Just off the roaring New Cross Road — a little before you reach New Cross Gate station — is Harts Lane. Flanked by brick walls (residential gardens on one side, a huge TK Maxx on the other) it seems uneventful enough. But walk right to the end of the lane, and you’re greeted with 100 hand-painted ceramic tiles, each with its own artist and story to tell.
The 100 Wishes of Hatcham is a collaboration that took place between May and July 2019, between New Cross locals and Dutch artist Tisna Westerhof. Residents were encouraged to visualise their wishes and words of wisdom, before they were transferred onto the tiles, painted and fired. Residents as young as three helped create it, and the idea of the two-by-two-metre artwork is to “send daily positive messages of hope and joy into the world for generations to come.”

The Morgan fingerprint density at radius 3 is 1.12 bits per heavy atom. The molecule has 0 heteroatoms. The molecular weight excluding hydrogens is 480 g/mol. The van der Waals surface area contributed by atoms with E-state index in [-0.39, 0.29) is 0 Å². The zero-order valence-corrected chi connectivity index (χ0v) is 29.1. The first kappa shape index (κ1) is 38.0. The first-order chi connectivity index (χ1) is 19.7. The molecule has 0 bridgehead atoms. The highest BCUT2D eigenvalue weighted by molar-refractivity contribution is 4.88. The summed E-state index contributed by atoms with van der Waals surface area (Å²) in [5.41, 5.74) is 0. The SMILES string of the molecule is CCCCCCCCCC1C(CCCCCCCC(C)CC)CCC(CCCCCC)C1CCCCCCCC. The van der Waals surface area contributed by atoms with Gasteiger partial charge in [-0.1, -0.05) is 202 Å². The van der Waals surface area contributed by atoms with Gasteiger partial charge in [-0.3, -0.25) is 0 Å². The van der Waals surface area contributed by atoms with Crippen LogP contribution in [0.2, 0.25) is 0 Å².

“Dream big!” proclaims one tile featuring a vista of the city. “Help save the environment!” says one with a dolphin jumping out of the water. “Never underestimate the power of the Dark Side,” warns Darth Vader on another. (By the way, if you think you can see Rolf Harris just above Darth, it’s actually New Cross-born Gary Oldman. Phew.)
Turn the corner onto Brocklehurst Street to find another snappable piece of street art, claiming Charles Dickens wrote Our Mutual Friend at the nearby Five Bells pub. (The novelist is duly depicted with five bells dangling from his bristling chin.) The pub also appears on one of the 100 Wishes of Hatcham tiles.
If the name Hatcham itself isn’t familiar to you, it’s an ancient manor, whose name has largely fallen out of use. Not altogether, however. For instance, you can still see the beautiful Hatcham Liberal Club on New Cross Road.